A Southern Goth-Ick

Kristen Arnett is one my favorite people to follow on Twitter. She’s a librarian and author whose sharp-witted posts are laced with a healthy dose of dark humor. Whether she is talking about interactions at her library, the writing process, love for her local 7-11 or even non-convenience-store-centered relationships, her posts leave me cackling (and squirming when they hit too close to home). So it was no surprise that I devoured her exquisite and unsettling debut novel, Mostly Dead Things

2d4c8fb365e1620f-ARNETTheadshotcolor2017Mostly Dead Things follows Jessa, a taxidermist in central Florida, whose life is teetering on the precipice. The main thread of the story finds Jessa struggling in the wake of her father’s suicide. Though her father was in many ways a negligent parent to Jessa, he was also a massive presence in her life. He taught her that taxidermy is more than a grisly chore, that there is art in taking dead animals and recreating moments that capture the full beauty of their lives. He also passed her the routine, expectations, and burdens that came to define her life. After finding his dead body and dealing with the mess he left behind, Jessa is eager to bury herself in her work, focusing on the dead things she can fix not the gaping wounds in her own psyche. She drinks too much, limits relationships to a steady stream of casual hook-ups and struggles in vain to claw free from the ghosts of her past.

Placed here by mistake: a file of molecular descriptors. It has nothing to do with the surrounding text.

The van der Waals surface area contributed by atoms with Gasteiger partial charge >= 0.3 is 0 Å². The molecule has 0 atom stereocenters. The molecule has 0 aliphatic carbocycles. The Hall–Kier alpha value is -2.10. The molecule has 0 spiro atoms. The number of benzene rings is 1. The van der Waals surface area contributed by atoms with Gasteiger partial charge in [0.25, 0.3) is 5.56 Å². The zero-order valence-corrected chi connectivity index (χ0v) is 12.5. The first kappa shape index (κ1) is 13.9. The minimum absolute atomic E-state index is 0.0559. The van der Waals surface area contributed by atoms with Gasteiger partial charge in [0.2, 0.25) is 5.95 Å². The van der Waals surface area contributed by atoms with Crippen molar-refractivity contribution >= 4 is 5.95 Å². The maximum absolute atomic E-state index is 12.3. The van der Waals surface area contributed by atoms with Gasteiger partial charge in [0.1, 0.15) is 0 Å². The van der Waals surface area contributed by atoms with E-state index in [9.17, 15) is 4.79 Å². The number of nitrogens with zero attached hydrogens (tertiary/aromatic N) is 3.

Jessa finds no solace with her surviving family members. She has long had a complicated relationship with her brother, Milo. They share a deep almost unspeakable pain that traces back to the day that Milo’s wife, Brynn, abandoned him and their children. Before Brynn was Milo’s wife, she was Jessa’s best friend and secret lover. This dynamic did not change when Milo and Brynn wed. Jessa loved Brynn deeply and Brynn seemed to enjoy both siblings’ adoration and attention. Though Jessa helps take care of Milo’s two children, their own relations remain tenuous at best.